A year ago, Ukraine became the target of Russia’s unprovoked and unjustified war of aggression. In light of this anniversary, the IHRA remembers the innocent lives that have been lost, as well as those who have been displaced and continue to live in fear.
Over the past year the IHRA has focused its efforts on finding practical ways to help those in the field within its mandate. One of the IHRA’s top priorities throughout this critical time is to combat distortion, which has been rampant in rhetoric surrounding the conflict.
Distortion is a global threat
The immense loss of life, violence and destruction since the conflict began is shocking and draws on a distorted view of history, including Holocaust distortion.
The justification behind these illegal military actions is the false narrative of “denazification.” As IHRA Chair, Ambassador Ann Bernes said in her powerful statement one year ago, “by equating Ukraine’s democratically elected government with the murderous policy of Nazi Germany, the history of the Holocaust is being grossly distorted and misused.”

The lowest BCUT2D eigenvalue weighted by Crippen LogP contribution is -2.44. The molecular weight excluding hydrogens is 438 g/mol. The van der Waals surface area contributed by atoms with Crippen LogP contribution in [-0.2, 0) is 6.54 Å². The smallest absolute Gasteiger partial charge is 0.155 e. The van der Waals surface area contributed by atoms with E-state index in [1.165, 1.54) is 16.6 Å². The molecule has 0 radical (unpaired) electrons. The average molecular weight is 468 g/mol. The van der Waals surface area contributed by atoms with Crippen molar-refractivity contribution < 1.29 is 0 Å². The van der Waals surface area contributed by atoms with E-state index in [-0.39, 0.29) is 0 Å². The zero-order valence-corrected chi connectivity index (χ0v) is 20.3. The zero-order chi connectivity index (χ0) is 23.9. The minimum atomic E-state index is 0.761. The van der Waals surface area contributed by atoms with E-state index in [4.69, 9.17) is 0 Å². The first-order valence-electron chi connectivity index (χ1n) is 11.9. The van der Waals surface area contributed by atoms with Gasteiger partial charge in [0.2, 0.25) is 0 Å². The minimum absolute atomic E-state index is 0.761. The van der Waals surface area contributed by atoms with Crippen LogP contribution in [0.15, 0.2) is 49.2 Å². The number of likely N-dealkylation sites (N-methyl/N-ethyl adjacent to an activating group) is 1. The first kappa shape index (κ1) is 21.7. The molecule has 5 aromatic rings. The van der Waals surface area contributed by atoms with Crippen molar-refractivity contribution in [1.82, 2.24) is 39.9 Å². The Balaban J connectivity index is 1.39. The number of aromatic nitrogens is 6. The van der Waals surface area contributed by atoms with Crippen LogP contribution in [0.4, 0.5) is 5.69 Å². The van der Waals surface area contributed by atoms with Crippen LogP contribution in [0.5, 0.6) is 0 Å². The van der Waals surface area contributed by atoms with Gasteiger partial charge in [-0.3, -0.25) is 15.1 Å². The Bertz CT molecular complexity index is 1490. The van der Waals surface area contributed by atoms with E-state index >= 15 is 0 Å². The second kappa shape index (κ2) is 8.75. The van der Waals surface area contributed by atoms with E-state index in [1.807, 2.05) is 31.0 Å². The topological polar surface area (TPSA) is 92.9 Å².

This distortion erodes our understanding of the Holocaust, disrespects the victims, hurts the survivors and undermines democratic values. The international community needs to be able to identify this misuse of history and be empowered to stand against it. Only if we understand our past, can we deal with the present.
How do translations help those in the field?
At the IHRA Plenary in Stockholm, it was decided that three IHRA working definitions should be translated into Russian and Ukrainian. These translations will equip civil society and organizations in the field to challenge distortion of the Holocaust, antisemitism, and antigypsyism/anti-Roma racism. They will also support Member Countries in their commitment to address the situation and assist Ukraine within the areas of IHRA expertise.
People belonging to marginalized groups become even more vulnerable in times of war and crisis. The Russian and Ukrainian translations of the working definitions of antisemitism and antigypsyism/anti-Roma racism seek to help civil society, institutions, and ministries ensure that those fleeing the violence are granted equal access to safety and protection.
Media, social media, and civil society partners are essential to countering the Holocaust distortion being used to justify Russian aggression. Our working definition of Holocaust denial and distortion can help increase awareness and strengthen the response to this dangerous pattern.
You can find the translations in the links below: